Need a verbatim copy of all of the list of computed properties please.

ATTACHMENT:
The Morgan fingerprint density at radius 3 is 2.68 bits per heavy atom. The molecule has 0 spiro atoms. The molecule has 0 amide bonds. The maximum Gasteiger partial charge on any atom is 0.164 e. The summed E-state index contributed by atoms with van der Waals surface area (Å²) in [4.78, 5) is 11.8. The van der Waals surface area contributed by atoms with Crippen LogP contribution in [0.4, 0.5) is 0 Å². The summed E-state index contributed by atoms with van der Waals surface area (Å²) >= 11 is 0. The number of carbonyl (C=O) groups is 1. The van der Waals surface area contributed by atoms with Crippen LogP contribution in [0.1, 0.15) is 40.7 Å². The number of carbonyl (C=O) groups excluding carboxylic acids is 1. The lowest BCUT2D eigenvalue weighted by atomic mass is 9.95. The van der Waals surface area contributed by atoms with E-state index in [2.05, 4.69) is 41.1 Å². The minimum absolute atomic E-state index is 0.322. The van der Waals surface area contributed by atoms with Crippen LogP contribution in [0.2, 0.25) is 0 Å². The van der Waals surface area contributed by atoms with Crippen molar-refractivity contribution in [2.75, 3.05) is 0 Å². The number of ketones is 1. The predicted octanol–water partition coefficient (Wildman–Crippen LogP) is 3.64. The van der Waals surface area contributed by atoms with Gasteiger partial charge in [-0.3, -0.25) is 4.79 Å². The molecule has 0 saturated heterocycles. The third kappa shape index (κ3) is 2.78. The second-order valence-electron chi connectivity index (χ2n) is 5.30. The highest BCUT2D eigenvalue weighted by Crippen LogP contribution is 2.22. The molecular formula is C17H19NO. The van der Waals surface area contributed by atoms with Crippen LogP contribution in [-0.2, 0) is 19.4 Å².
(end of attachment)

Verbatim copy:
The Morgan fingerprint density at radius 3 is 2.68 bits per heavy atom. The molecule has 0 spiro atoms. The molecule has 0 amide bonds. The maximum Gasteiger partial charge on any atom is 0.164 e. The summed E-state index contributed by atoms with van der Waals surface area (Å²) in [4.78, 5) is 11.8. The van der Waals surface area contributed by atoms with Crippen LogP contribution in [0.4, 0.5) is 0 Å². The summed E-state index contributed by atoms with van der Waals surface area (Å²) >= 11 is 0. The number of carbonyl (C=O) groups is 1. The van der Waals surface area contributed by atoms with Crippen LogP contribution in [0.1, 0.15) is 40.7 Å². The number of carbonyl (C=O) groups excluding carboxylic acids is 1. The lowest BCUT2D eigenvalue weighted by atomic mass is 9.95. The van der Waals surface area contributed by atoms with E-state index in [2.05, 4.69) is 41.1 Å². The minimum absolute atomic E-state index is 0.322. The van der Waals surface area contributed by atoms with Crippen LogP contribution in [0.2, 0.25) is 0 Å². The van der Waals surface area contributed by atoms with Crippen molar-refractivity contribution in [2.75, 3.05) is 0 Å². The number of ketones is 1. The predicted octanol–water partition coefficient (Wildman–Crippen LogP) is 3.64. The van der Waals surface area contributed by atoms with Gasteiger partial charge in [-0.3, -0.25) is 4.79 Å². The molecule has 0 saturated heterocycles. The third kappa shape index (κ3) is 2.78. The second-order valence-electron chi connectivity index (χ2n) is 5.30. The highest BCUT2D eigenvalue weighted by Crippen LogP contribution is 2.22. The molecular formula is C17H19NO. The van der Waals surface area contributed by atoms with Crippen LogP contribution in [-0.2, 0) is 19.4 Å².